Stanley Cup Finals Stanley Cup Finals


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Detroit 3, Carolina 2
Posted: Sunday June 09, 2002 03:32 AM
Detroit Red Wings
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Carolina Hurricanes
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RALEIGH, North Carolina (Ticker) -- The oldest man in the NHL ended the third-longest game in Stanley Cup Finals history.

Igor Larionov scored his second goal of the game 14:47 into triple overtime as the Detroit Red Wings rallied for a 3-2 victory over the Carolina Hurricanes and a two games to one lead in the Stanley Cup Finals.

Several hours after becoming the oldest player to score a goal in Finals' history, the 41-year-old Larionov drifted around Bates Battaglia on the left side and through the slot before lifting a backhander over Arturs Irbe. Detroit defenseman Mathieu Dandenault had been tied up with Irbe but jumped to avoid the goaltender just before Larionov scored his first overtime goal in 143 career playoff games.

"I just decided to wait a little bit and see what the defenseman was going to do," Larionov said. "He committed to me. He just slid on the ice and I just walked around him and took my time and put the puck in the net."

It ended the longest overtime game in the Stanley Cup Finals since current Red Wing Brett Hull scored 14:51 into the third extra period in 1999 to win a championship for the Dallas Stars.

Asked if he ever scored a bigger goal, Larionov, one of the greatest players in Soviet history, said, "I don't think so. Usually, I go back to the '81 Canada Cup at the Montreal Forum against Team Canada. First goal of the finals, I scored; scored some overtime goals but not many, not too many. This, I think, is the biggest goal of my career."

The Hurricanes had thrived in overtime in the playoffs, winning seven of eight games, including the opener of this series. Overtime, however, was the last thing Carolina wanted after Jeff O'Neill scored with 12:26 remaining in regulation to break a 1-1 tie.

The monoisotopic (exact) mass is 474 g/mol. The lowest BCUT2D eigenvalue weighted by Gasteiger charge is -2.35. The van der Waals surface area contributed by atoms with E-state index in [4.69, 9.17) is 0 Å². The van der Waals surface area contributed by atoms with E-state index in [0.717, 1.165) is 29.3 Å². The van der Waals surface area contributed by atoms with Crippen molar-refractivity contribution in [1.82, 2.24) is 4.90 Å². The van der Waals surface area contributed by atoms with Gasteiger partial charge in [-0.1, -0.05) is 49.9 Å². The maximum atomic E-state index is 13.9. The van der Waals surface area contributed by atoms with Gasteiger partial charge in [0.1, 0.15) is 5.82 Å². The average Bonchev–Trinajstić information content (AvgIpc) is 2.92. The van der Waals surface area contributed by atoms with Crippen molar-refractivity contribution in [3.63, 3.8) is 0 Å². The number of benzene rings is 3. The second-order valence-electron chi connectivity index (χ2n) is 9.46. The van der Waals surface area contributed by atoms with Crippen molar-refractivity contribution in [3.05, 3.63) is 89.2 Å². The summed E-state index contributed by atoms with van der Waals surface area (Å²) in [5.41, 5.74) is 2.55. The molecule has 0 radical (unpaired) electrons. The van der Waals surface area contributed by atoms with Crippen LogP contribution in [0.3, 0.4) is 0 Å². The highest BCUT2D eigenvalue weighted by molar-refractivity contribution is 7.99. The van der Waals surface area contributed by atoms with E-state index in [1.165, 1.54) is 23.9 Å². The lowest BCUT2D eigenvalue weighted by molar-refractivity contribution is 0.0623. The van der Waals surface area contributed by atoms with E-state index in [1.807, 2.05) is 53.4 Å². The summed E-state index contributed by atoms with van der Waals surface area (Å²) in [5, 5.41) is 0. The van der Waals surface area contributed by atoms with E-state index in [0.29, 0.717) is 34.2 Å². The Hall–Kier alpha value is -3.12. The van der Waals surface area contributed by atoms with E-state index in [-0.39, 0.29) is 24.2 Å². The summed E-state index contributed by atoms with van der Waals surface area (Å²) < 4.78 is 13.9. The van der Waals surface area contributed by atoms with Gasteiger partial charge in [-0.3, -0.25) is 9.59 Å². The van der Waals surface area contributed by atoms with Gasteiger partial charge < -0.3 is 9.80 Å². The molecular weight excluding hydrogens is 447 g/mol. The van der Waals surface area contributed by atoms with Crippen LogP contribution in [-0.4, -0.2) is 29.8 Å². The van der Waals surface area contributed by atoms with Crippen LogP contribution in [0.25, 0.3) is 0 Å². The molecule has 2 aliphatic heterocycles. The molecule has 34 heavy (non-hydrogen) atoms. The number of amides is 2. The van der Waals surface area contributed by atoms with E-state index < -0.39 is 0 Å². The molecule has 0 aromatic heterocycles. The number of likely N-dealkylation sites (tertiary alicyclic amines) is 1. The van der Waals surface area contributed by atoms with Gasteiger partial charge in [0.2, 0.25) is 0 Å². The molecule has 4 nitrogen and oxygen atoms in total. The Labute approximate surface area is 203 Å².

But Hull deflected a shot past Irbe with 74 seconds left for his team-leading ninth playoff goal and first of this series.

Steve Yzerman won a faceoff from Rod Brind'Amour and worked the puck to Sergei Fedorov, who curled a pass to Game Two hero Nicklas Lidstrom just before taking a hit along the right boards. Lidstrom's wrister from below the left point was deflected by Hull, who was positioned along the inside edge of the left circle.

The puck was knocked down and past the glove of Irbe, who protested briefly that Hull's stick was above the crossbar when he tipped it.

"It was a harmless play," Carolina captain Ron Francis said. "Lidstrom shoots it on net and Hull gets his stick on it. That's why he's scored 600 in this league."

"He just put the stick or glove (on it). To me, it seemed like the glove, but you saw the replay and can make a judgment," Irbe added. "He deflected it the opposite direction of the way I was going."

While Red Wings coach Scotty Bowman had not pulled goalie Dominik Hasek for an extra attacker, he had four forwards and Lidstrom on the ice when Hull got the equalizer.

"It was a routine shot," said Bowman, who tied his mentor, Toe Blake, with his 34th career Stanley Cup Finals win. "And I guess a goal-scorer gets those kind of goals. It was a good shot by Nick because he didn't try to put it through anybody. He was just trying to get it at the net."

Detroit almost did not need overtime as Lidstrom ripped a rising slap shot from the top of the slot off the left goalpost with 51 seconds to go. Early in the third period, Red Wings defenseman Steve Duchesne put a blast from the left point off the right post.

O'Neill nearly was the hero when he slipped behind defenseman Fredrik Olausson, got a pass from Ron Francis and fluttered a shot from the left circle over Hasek's glove and into the top right corner of the net.